} Surprisingly enough, some of them do! They also make other good
} desserts. The dessert principle was first elucidated by Nimoy,
} who found that certain chipmunks had evolved over millions of years
} into intelligent, miniscule humanoids who maintained their way of life
} by making dessert and snack products for humans at a solutary tree
} they termed "Keebler." Other investigators had noticed the
} unmistakable evidence of their existence on grocery shelves
} nationwide, but had been unable to find ther elves themselves.
} Originally confined to crackers, cookies and chips by the limits of
} their "elven magic" technology, by the end of the 1980s, the elves
} were expanding their production lines, thanks to financial help from
} sympathetic humans. Their "secret product" turned out to be a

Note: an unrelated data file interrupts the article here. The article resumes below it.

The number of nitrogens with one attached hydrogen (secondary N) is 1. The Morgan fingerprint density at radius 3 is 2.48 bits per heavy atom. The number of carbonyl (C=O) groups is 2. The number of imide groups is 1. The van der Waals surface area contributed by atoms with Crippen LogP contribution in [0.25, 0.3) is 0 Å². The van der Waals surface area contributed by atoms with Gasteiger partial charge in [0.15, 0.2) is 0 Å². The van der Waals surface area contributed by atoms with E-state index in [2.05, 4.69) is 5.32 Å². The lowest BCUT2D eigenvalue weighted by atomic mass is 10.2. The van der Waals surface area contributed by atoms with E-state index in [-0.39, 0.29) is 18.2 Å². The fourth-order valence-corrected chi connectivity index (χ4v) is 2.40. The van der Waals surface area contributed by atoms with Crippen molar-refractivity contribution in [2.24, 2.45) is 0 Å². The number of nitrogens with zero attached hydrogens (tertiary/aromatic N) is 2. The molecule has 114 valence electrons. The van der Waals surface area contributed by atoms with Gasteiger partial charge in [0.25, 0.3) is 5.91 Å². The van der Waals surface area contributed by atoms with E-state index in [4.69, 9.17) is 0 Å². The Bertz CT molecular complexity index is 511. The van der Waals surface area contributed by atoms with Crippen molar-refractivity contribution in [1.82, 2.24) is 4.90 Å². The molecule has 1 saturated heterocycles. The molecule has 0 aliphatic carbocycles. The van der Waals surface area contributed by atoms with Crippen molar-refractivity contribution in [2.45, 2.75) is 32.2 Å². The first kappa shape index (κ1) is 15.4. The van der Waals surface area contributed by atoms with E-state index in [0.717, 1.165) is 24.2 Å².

} competitor of the classic Popsicle(R), made by elves in a
} basement laboratory of their tree. Although they had tried for years
} to master the art of frozen desserts, their small size and low
} technology had limited the size of the desserts to about their own
} size. An infusion of capital[2,3] had enabled the elves to develop
} the technology to make frozen ice sticks (the "Elfsicles") that were
} four to five times their size, by, in effect, freezing everything in
} their elfen-magic laboratory. In doing so, of course, they themseves
} had to be frozen, but special microwave heaters are now used to thaw
} the elves out while the elfsicles remain frozen. According to
} Parnes, the elfsicle is barely beaten out by the Popsicle(R) in
} blind taste tests.
} So, the answer is, yes, certain small animals, frozen solid, make
} good popsicles.
}  Nimoy, L. In search of: The Keebler Elves. 1981.
}  Smith, L. Where are they now? People Weekly. 23 January 1990.
}  Parnes, S. Rating the frozen desserts. Ice Cream and Ices.
} December 1990.
} You owe the oracle a box of cookies.